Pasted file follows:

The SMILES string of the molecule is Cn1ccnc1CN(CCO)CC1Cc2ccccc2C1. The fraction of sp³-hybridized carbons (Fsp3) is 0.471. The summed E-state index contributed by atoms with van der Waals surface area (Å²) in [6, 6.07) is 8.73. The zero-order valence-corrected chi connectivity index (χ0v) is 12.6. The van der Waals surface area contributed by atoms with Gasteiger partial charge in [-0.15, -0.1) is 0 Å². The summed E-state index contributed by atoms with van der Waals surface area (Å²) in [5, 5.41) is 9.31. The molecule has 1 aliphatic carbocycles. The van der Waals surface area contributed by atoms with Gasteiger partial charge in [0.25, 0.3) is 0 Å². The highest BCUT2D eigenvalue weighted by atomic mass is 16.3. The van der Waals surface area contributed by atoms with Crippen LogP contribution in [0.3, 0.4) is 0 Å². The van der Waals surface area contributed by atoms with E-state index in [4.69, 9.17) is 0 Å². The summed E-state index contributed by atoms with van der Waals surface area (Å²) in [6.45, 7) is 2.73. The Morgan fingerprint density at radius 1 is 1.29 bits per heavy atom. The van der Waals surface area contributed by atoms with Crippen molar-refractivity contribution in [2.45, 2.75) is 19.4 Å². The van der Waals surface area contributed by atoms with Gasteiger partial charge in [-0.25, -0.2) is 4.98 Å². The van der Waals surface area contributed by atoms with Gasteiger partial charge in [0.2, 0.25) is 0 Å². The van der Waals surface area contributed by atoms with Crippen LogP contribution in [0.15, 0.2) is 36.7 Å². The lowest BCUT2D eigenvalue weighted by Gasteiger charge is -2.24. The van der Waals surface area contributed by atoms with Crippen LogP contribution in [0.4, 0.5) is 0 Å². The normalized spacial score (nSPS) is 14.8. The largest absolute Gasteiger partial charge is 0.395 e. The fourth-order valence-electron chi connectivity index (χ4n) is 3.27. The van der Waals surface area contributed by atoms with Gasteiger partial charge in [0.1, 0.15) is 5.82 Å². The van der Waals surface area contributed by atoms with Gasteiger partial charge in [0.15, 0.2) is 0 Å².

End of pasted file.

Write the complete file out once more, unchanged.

The SMILES string of the molecule is Cn1ccnc1CN(CCO)CC1Cc2ccccc2C1. The fraction of sp³-hybridized carbons (Fsp3) is 0.471. The summed E-state index contributed by atoms with van der Waals surface area (Å²) in [6, 6.07) is 8.73. The zero-order valence-corrected chi connectivity index (χ0v) is 12.6. The van der Waals surface area contributed by atoms with Gasteiger partial charge in [-0.15, -0.1) is 0 Å². The summed E-state index contributed by atoms with van der Waals surface area (Å²) in [5, 5.41) is 9.31. The molecule has 1 aliphatic carbocycles. The van der Waals surface area contributed by atoms with Gasteiger partial charge in [0.25, 0.3) is 0 Å². The highest BCUT2D eigenvalue weighted by atomic mass is 16.3. The van der Waals surface area contributed by atoms with Crippen LogP contribution in [0.3, 0.4) is 0 Å². The van der Waals surface area contributed by atoms with E-state index in [4.69, 9.17) is 0 Å². The summed E-state index contributed by atoms with van der Waals surface area (Å²) in [6.45, 7) is 2.73. The Morgan fingerprint density at radius 1 is 1.29 bits per heavy atom. The van der Waals surface area contributed by atoms with Crippen molar-refractivity contribution in [2.45, 2.75) is 19.4 Å². The van der Waals surface area contributed by atoms with Gasteiger partial charge in [-0.25, -0.2) is 4.98 Å². The van der Waals surface area contributed by atoms with Gasteiger partial charge in [0.2, 0.25) is 0 Å². The van der Waals surface area contributed by atoms with Crippen LogP contribution in [0.15, 0.2) is 36.7 Å². The lowest BCUT2D eigenvalue weighted by Gasteiger charge is -2.24. The van der Waals surface area contributed by atoms with Crippen LogP contribution in [0.4, 0.5) is 0 Å². The normalized spacial score (nSPS) is 14.8. The largest absolute Gasteiger partial charge is 0.395 e. The fourth-order valence-electron chi connectivity index (χ4n) is 3.27. The van der Waals surface area contributed by atoms with Gasteiger partial charge in [0.1, 0.15) is 5.82 Å². The van der Waals surface area contributed by atoms with Gasteiger partial charge in [0.15, 0.2) is 0 Å².